Jurisdiction may seem like a fairly dry legal term, but when jurisdiction is an issue in your divorce case, it suddenly becomes very interesting.

Basically, jurisdiction has to do with which court has the power to hear your case and issue a verdict. There are two types of jurisdiction: territorial jurisdiction and subject matter jurisdiction. Family law court generally has subject matter jurisdiction over a divorce. The question then becomes, which state’s family law court should preside over the divorce?

This is an easy question to answer when both spouses live in Minnesota, but can become tricky when one of them has moved away. If one of the spouses can show that he or she has established a domicile in another state, the new state may have jurisdiction. That means that the proceedings will take place in State B, under that state’s laws.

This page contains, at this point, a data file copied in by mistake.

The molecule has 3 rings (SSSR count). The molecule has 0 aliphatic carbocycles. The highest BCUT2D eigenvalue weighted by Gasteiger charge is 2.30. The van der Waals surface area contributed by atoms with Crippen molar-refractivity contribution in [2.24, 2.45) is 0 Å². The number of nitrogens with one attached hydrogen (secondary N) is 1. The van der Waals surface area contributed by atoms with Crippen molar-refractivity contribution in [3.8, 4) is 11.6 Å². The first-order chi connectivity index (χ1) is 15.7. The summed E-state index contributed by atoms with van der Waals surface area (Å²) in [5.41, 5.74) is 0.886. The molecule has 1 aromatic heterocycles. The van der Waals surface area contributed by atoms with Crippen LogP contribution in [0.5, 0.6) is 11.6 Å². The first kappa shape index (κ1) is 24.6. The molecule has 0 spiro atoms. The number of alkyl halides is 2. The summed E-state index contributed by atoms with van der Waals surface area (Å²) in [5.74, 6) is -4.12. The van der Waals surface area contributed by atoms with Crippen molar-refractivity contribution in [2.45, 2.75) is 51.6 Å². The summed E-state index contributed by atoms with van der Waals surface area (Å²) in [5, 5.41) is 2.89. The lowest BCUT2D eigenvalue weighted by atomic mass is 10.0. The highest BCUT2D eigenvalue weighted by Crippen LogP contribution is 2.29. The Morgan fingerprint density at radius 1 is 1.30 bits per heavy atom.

Family law is mostly a state law matter, and different states have different laws. Your state’s laws may be more in your favor on questions of property division, child support and alimony. In addition, it can be quite inconvenient to have to go out of state to handle your divorce.

Some divorce decrees can be challenged on jurisdictional grounds. For example, the former wife of ex-NBA star Rasheed Wallace is trying to overturn a court’s decision in North Carolina, where Wallace filed for divorce in 2014. She filed for divorce in Michigan, where she lives, and where she says the divorce should have been decided.

The ex-wife is challenging Wallace’s claim that he has established residency in North Carolina, where he is building a home. She says he has been living in an apartment in Michigan since September 2013.

Determining jurisdiction can be tricky. If jurisdiction is at issue in your divorce, your attorney will examine the law and the facts to determine where the proceedings may take place.